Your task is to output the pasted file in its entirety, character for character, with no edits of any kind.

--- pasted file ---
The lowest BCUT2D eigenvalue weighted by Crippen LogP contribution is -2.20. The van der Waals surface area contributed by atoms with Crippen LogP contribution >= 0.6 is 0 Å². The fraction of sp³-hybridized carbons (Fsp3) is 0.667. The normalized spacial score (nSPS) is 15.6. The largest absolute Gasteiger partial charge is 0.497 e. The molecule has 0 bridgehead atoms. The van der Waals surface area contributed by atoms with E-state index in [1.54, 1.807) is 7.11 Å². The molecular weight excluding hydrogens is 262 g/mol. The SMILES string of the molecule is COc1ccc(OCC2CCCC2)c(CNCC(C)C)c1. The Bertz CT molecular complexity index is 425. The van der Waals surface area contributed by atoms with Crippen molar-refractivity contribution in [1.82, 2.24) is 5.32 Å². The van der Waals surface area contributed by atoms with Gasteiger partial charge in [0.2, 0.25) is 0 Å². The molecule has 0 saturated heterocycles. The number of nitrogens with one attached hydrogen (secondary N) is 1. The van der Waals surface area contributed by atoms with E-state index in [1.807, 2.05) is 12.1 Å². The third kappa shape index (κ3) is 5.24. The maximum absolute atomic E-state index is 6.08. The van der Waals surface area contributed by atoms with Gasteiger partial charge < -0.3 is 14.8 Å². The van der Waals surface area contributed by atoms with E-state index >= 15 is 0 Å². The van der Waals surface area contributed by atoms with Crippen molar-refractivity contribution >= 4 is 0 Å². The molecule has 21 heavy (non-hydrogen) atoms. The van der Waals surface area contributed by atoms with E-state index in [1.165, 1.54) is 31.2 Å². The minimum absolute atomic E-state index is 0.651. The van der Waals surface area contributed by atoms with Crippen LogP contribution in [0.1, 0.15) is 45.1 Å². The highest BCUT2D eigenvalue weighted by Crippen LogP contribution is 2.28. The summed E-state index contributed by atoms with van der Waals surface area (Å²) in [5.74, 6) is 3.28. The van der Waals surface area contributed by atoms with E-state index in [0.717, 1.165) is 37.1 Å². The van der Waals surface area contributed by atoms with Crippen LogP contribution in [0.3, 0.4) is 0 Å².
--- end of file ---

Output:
The lowest BCUT2D eigenvalue weighted by Crippen LogP contribution is -2.20. The van der Waals surface area contributed by atoms with Crippen LogP contribution >= 0.6 is 0 Å². The fraction of sp³-hybridized carbons (Fsp3) is 0.667. The normalized spacial score (nSPS) is 15.6. The largest absolute Gasteiger partial charge is 0.497 e. The molecule has 0 bridgehead atoms. The van der Waals surface area contributed by atoms with E-state index in [1.54, 1.807) is 7.11 Å². The molecular weight excluding hydrogens is 262 g/mol. The SMILES string of the molecule is COc1ccc(OCC2CCCC2)c(CNCC(C)C)c1. The Bertz CT molecular complexity index is 425. The van der Waals surface area contributed by atoms with Crippen molar-refractivity contribution in [1.82, 2.24) is 5.32 Å². The van der Waals surface area contributed by atoms with Gasteiger partial charge in [0.2, 0.25) is 0 Å². The molecule has 0 saturated heterocycles. The number of nitrogens with one attached hydrogen (secondary N) is 1. The van der Waals surface area contributed by atoms with E-state index in [1.807, 2.05) is 12.1 Å². The third kappa shape index (κ3) is 5.24. The maximum absolute atomic E-state index is 6.08. The van der Waals surface area contributed by atoms with Gasteiger partial charge < -0.3 is 14.8 Å². The van der Waals surface area contributed by atoms with E-state index >= 15 is 0 Å². The van der Waals surface area contributed by atoms with Crippen molar-refractivity contribution >= 4 is 0 Å². The molecule has 21 heavy (non-hydrogen) atoms. The van der Waals surface area contributed by atoms with E-state index in [1.165, 1.54) is 31.2 Å². The minimum absolute atomic E-state index is 0.651. The van der Waals surface area contributed by atoms with Crippen LogP contribution in [0.1, 0.15) is 45.1 Å². The highest BCUT2D eigenvalue weighted by Crippen LogP contribution is 2.28. The summed E-state index contributed by atoms with van der Waals surface area (Å²) in [5.74, 6) is 3.28. The van der Waals surface area contributed by atoms with E-state index in [0.717, 1.165) is 37.1 Å². The van der Waals surface area contributed by atoms with Crippen LogP contribution in [0.3, 0.4) is 0 Å².